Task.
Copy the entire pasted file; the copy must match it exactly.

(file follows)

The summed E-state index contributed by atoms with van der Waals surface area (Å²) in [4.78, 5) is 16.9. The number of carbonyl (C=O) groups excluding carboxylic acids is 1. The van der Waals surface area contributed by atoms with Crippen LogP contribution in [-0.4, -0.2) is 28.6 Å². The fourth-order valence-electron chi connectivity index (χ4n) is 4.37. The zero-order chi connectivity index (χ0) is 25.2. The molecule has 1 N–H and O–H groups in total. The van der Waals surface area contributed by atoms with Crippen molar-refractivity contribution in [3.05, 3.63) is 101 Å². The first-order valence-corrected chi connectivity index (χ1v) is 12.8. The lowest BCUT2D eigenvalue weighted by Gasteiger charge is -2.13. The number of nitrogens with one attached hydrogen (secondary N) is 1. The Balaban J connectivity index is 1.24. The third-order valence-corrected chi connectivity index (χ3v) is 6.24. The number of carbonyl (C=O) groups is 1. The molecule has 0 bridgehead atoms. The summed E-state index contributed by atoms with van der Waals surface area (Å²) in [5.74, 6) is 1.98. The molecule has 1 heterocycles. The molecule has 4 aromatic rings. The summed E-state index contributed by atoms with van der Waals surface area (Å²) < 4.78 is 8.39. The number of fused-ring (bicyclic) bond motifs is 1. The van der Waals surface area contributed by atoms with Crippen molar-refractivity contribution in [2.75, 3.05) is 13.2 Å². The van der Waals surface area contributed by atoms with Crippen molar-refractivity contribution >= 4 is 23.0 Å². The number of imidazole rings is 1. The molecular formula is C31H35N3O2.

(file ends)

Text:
The summed E-state index contributed by atoms with van der Waals surface area (Å²) in [4.78, 5) is 16.9. The number of carbonyl (C=O) groups excluding carboxylic acids is 1. The van der Waals surface area contributed by atoms with Crippen LogP contribution in [-0.4, -0.2) is 28.6 Å². The fourth-order valence-electron chi connectivity index (χ4n) is 4.37. The zero-order chi connectivity index (χ0) is 25.2. The molecule has 1 N–H and O–H groups in total. The van der Waals surface area contributed by atoms with Crippen molar-refractivity contribution in [3.05, 3.63) is 101 Å². The first-order valence-corrected chi connectivity index (χ1v) is 12.8. The lowest BCUT2D eigenvalue weighted by Gasteiger charge is -2.13. The number of nitrogens with one attached hydrogen (secondary N) is 1. The Balaban J connectivity index is 1.24. The third-order valence-corrected chi connectivity index (χ3v) is 6.24. The number of carbonyl (C=O) groups is 1. The molecule has 0 bridgehead atoms. The summed E-state index contributed by atoms with van der Waals surface area (Å²) in [5.74, 6) is 1.98. The molecule has 1 heterocycles. The molecule has 4 aromatic rings. The summed E-state index contributed by atoms with van der Waals surface area (Å²) < 4.78 is 8.39. The number of fused-ring (bicyclic) bond motifs is 1. The van der Waals surface area contributed by atoms with Crippen molar-refractivity contribution in [2.75, 3.05) is 13.2 Å². The van der Waals surface area contributed by atoms with Crippen molar-refractivity contribution >= 4 is 23.0 Å². The number of imidazole rings is 1. The molecular formula is C31H35N3O2.